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Wednesday, December 07, 2005
  Even Killer Bob agrees: Sony is the Debbil!
So it's not enough that Sony vandalizes your computer with it's feeble DRM malware. Now they are leaving Guest account access open on any computer foolish enough to have a Sony/BMG disc inserted into it.
I don't think it's enough that the state of Texas has brought suit. Any company that reckless with it's customers personal property does not deserve to be in business.
Let me add my voice to those that say
F!ck Sony and the horse they rode in on.

iWon News: "A computer security firm working with EFF discovered the security issue with the MediaMax Version 5 CDs and how it affects computers running Microsoft Corp. (MSFT)'s Windows operating system.

Windows allows for different levels of access to a computer. The copy-protection software installs a file folder in the computer that could allow a guest user to gain unauthorized access to the computer.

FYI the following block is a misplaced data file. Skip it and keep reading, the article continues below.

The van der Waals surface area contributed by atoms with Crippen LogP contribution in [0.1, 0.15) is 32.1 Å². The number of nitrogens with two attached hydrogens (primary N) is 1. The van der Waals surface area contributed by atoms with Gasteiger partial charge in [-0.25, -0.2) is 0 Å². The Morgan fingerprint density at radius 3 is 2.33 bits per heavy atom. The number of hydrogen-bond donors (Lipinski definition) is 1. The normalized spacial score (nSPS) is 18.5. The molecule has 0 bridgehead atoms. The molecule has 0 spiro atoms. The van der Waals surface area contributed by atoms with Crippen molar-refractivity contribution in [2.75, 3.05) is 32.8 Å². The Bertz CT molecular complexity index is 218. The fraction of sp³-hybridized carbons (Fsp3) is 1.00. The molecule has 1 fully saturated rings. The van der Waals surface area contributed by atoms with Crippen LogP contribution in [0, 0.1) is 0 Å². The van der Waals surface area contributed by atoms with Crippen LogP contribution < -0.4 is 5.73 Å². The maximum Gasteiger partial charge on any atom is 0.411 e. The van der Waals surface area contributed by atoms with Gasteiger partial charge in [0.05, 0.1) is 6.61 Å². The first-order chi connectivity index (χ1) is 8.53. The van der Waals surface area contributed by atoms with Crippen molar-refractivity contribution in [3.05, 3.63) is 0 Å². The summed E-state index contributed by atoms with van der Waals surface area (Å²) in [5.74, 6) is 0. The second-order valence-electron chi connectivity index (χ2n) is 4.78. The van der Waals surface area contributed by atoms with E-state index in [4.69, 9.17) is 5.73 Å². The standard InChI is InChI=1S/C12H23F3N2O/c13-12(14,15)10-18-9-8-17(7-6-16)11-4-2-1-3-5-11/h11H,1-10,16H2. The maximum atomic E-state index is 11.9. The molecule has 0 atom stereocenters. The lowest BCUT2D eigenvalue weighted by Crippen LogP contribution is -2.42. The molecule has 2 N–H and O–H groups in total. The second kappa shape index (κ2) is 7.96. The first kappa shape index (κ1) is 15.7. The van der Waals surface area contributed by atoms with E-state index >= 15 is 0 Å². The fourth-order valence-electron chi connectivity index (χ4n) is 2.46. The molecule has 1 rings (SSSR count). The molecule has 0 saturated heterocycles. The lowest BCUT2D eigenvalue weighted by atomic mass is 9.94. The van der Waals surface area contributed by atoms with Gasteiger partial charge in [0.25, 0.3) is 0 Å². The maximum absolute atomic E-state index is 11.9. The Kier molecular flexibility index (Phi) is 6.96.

'It's a privileged escalation attack,' said Kurt Opsahl, an EFF staff attorney. 'On Windows you can have users with different privileges, and because of security weakness in the permissions of a folder, it allows a low-ranked user to act as a high-ranked user.'

The problem is commonly found on many computer programs, said Robert Horton, director of NGS Software, which tested SunnComm's software fix for the record company.

The MediaMax problem differs from the security hole discovered last month with the so-called XCP technology by First 4 Internet Ltd. of Oxfordshire, United Kingdom, that Sony BMG placed on more than 50 other CD titles. That copy-protection effort was found to leave computers vulnerable to hackers.

'The main distinction is, with XCP, it was hiding itself so you wouldn't know that it was there,' Opsahl said.

This one is not hidden, he said, but the average user wouldn't know to look for it unless it was brought to their attention.

Sony BMG recalled the discs with XCP last month and released a way to remove the software from users' computers.

Opsahl said the MediaMax patch addresses the problem, but the EFF, which has a lawsuit pending in California against Sony BMG over its use of copy-protection technology, is continuing to investigate.

'We can't say that the software is now secure,' Opsahl said. 'We're going to continue to raise these issues with Sony.'"
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